ST. PAUL — The ongoing chronic wasting disease investigation of farms tied to the Douglas County detection first reported in December has led to a CWD-confirmed doe on a Pine County farm, the Minnesota Board of Animal Health said Friday, Jan. 10.
The herd in Pine County was being investigated because it provided animals to the Douglas County herd in the past, including the CWD positive doe that initiated the disease investigation, a release said.
“We identified the Pine County herd as high priority early in our investigation because our records showed it provided deer to the Douglas County herd,” said Dr. Linda Glaser, board assistant director. “At this point in the investigation CWD has not been detected in any of the other herds connected to Douglas County.”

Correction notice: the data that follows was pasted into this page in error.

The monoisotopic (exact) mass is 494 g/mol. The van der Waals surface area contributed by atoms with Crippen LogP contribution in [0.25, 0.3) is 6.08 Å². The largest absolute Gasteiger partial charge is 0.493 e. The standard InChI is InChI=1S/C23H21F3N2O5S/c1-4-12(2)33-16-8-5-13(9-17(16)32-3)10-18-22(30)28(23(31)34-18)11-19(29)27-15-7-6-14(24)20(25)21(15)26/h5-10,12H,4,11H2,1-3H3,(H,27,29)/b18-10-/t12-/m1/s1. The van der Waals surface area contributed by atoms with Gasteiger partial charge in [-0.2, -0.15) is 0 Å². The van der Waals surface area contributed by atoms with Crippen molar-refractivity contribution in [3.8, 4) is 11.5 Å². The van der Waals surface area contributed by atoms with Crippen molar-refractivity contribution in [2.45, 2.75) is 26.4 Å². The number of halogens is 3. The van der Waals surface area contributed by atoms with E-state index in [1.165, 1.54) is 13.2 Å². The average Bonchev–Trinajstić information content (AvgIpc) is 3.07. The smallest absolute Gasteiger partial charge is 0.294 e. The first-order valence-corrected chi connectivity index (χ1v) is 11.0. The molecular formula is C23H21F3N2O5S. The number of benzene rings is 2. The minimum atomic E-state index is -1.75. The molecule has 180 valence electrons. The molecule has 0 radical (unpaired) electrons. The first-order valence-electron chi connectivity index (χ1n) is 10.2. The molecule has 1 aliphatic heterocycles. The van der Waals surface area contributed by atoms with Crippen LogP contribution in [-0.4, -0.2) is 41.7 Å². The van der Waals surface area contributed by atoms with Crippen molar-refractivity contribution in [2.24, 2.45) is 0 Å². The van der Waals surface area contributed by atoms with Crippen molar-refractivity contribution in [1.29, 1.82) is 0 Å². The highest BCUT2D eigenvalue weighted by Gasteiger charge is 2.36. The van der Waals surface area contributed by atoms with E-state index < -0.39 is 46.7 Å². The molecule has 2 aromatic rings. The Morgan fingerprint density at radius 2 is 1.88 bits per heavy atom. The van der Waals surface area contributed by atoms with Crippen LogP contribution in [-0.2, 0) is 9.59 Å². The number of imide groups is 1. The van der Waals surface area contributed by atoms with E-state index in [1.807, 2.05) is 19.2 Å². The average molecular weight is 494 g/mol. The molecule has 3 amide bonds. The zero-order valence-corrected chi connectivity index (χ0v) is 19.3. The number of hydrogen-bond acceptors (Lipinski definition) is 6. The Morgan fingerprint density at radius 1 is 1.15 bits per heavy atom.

The Douglas County herd is completely depopulated, and the site is not allowed to have any deer or elk for five years. The owner must also maintain fencing to prevent wild deer from accessing the empty pen and post biohazard signs on the fencing for the entire five-year period, the release said.
The Pine County herd owner must also depopulate and test all remaining deer on the farm and maintain fencing with biohazard signage for five years. The investigation is continuing beyond this herd to discover additional movements of deer between it and other locations in the past. Any additional farms identified will be quarantined and their movement records will be reviewed.
CWD is a disease of the deer and elk family caused by prions, which can damage brain and nerve tissue. The disease is most likely transmitted when infected deer and elk shed prions in saliva, feces, urine, and other fluids or tissues. CWD is not known to naturally occur in other animals. The disease is fatal in deer and elk, and there are no known treatments or vaccines.